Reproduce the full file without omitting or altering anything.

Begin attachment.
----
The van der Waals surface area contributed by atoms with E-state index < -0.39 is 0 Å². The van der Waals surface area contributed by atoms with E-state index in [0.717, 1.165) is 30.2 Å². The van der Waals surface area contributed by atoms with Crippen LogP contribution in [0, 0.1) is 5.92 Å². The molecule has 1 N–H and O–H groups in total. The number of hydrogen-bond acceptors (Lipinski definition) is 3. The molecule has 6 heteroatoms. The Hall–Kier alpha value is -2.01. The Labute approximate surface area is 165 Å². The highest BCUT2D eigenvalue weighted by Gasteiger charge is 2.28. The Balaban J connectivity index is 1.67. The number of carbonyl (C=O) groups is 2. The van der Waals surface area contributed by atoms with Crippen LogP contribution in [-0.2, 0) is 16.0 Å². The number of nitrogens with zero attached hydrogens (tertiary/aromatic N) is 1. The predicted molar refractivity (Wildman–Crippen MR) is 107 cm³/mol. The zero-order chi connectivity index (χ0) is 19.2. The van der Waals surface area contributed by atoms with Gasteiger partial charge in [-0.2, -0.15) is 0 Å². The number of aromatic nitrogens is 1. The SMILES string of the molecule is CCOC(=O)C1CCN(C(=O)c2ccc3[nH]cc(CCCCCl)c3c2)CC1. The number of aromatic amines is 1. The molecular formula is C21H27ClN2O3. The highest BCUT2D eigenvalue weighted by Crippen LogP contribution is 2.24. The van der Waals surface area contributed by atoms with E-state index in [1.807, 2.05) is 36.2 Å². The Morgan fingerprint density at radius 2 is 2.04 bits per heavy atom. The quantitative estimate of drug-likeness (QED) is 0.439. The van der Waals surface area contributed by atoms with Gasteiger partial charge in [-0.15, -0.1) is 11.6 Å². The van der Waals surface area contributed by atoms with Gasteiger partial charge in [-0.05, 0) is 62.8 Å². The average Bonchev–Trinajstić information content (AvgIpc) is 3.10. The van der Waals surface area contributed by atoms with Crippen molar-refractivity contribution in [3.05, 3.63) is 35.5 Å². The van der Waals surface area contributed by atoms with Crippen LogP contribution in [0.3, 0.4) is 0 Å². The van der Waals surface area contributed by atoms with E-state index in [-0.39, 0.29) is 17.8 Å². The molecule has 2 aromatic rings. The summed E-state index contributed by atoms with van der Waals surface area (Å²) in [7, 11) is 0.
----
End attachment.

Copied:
The van der Waals surface area contributed by atoms with E-state index < -0.39 is 0 Å². The van der Waals surface area contributed by atoms with E-state index in [0.717, 1.165) is 30.2 Å². The van der Waals surface area contributed by atoms with Crippen LogP contribution in [0, 0.1) is 5.92 Å². The molecule has 1 N–H and O–H groups in total. The number of hydrogen-bond acceptors (Lipinski definition) is 3. The molecule has 6 heteroatoms. The Hall–Kier alpha value is -2.01. The Labute approximate surface area is 165 Å². The highest BCUT2D eigenvalue weighted by Gasteiger charge is 2.28. The Balaban J connectivity index is 1.67. The number of carbonyl (C=O) groups is 2. The van der Waals surface area contributed by atoms with Crippen LogP contribution in [-0.2, 0) is 16.0 Å². The number of nitrogens with zero attached hydrogens (tertiary/aromatic N) is 1. The predicted molar refractivity (Wildman–Crippen MR) is 107 cm³/mol. The zero-order chi connectivity index (χ0) is 19.2. The van der Waals surface area contributed by atoms with Gasteiger partial charge in [-0.2, -0.15) is 0 Å². The number of aromatic nitrogens is 1. The SMILES string of the molecule is CCOC(=O)C1CCN(C(=O)c2ccc3[nH]cc(CCCCCl)c3c2)CC1. The number of aromatic amines is 1. The molecular formula is C21H27ClN2O3. The highest BCUT2D eigenvalue weighted by Crippen LogP contribution is 2.24. The van der Waals surface area contributed by atoms with E-state index in [1.807, 2.05) is 36.2 Å². The Morgan fingerprint density at radius 2 is 2.04 bits per heavy atom. The quantitative estimate of drug-likeness (QED) is 0.439. The van der Waals surface area contributed by atoms with Gasteiger partial charge in [-0.15, -0.1) is 11.6 Å². The van der Waals surface area contributed by atoms with Gasteiger partial charge in [-0.05, 0) is 62.8 Å². The average Bonchev–Trinajstić information content (AvgIpc) is 3.10. The van der Waals surface area contributed by atoms with Crippen molar-refractivity contribution in [3.05, 3.63) is 35.5 Å². The van der Waals surface area contributed by atoms with Crippen LogP contribution in [0.3, 0.4) is 0 Å². The van der Waals surface area contributed by atoms with E-state index in [-0.39, 0.29) is 17.8 Å². The molecule has 2 aromatic rings. The summed E-state index contributed by atoms with van der Waals surface area (Å²) in [7, 11) is 0.